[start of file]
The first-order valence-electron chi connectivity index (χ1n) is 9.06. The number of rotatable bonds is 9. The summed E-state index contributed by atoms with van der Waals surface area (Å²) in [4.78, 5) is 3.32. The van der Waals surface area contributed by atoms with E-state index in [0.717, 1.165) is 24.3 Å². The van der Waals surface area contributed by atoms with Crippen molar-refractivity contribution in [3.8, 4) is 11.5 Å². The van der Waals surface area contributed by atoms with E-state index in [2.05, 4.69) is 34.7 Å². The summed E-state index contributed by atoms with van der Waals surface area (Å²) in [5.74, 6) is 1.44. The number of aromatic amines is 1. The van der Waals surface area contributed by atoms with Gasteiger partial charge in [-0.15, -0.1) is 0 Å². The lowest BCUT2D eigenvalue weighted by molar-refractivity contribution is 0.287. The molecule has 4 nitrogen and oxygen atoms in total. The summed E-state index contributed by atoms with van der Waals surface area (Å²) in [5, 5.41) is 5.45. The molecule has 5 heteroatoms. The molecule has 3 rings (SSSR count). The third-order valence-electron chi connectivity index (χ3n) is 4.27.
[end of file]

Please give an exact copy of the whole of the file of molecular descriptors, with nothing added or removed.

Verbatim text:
The first-order valence-electron chi connectivity index (χ1n) is 9.06. The number of rotatable bonds is 9. The summed E-state index contributed by atoms with van der Waals surface area (Å²) in [4.78, 5) is 3.32. The van der Waals surface area contributed by atoms with E-state index in [0.717, 1.165) is 24.3 Å². The van der Waals surface area contributed by atoms with Crippen molar-refractivity contribution in [3.8, 4) is 11.5 Å². The van der Waals surface area contributed by atoms with E-state index in [2.05, 4.69) is 34.7 Å². The summed E-state index contributed by atoms with van der Waals surface area (Å²) in [5.74, 6) is 1.44. The number of aromatic amines is 1. The van der Waals surface area contributed by atoms with Gasteiger partial charge in [-0.15, -0.1) is 0 Å². The lowest BCUT2D eigenvalue weighted by molar-refractivity contribution is 0.287. The molecule has 4 nitrogen and oxygen atoms in total. The summed E-state index contributed by atoms with van der Waals surface area (Å²) in [5, 5.41) is 5.45. The molecule has 5 heteroatoms. The molecule has 3 rings (SSSR count). The third-order valence-electron chi connectivity index (χ3n) is 4.27.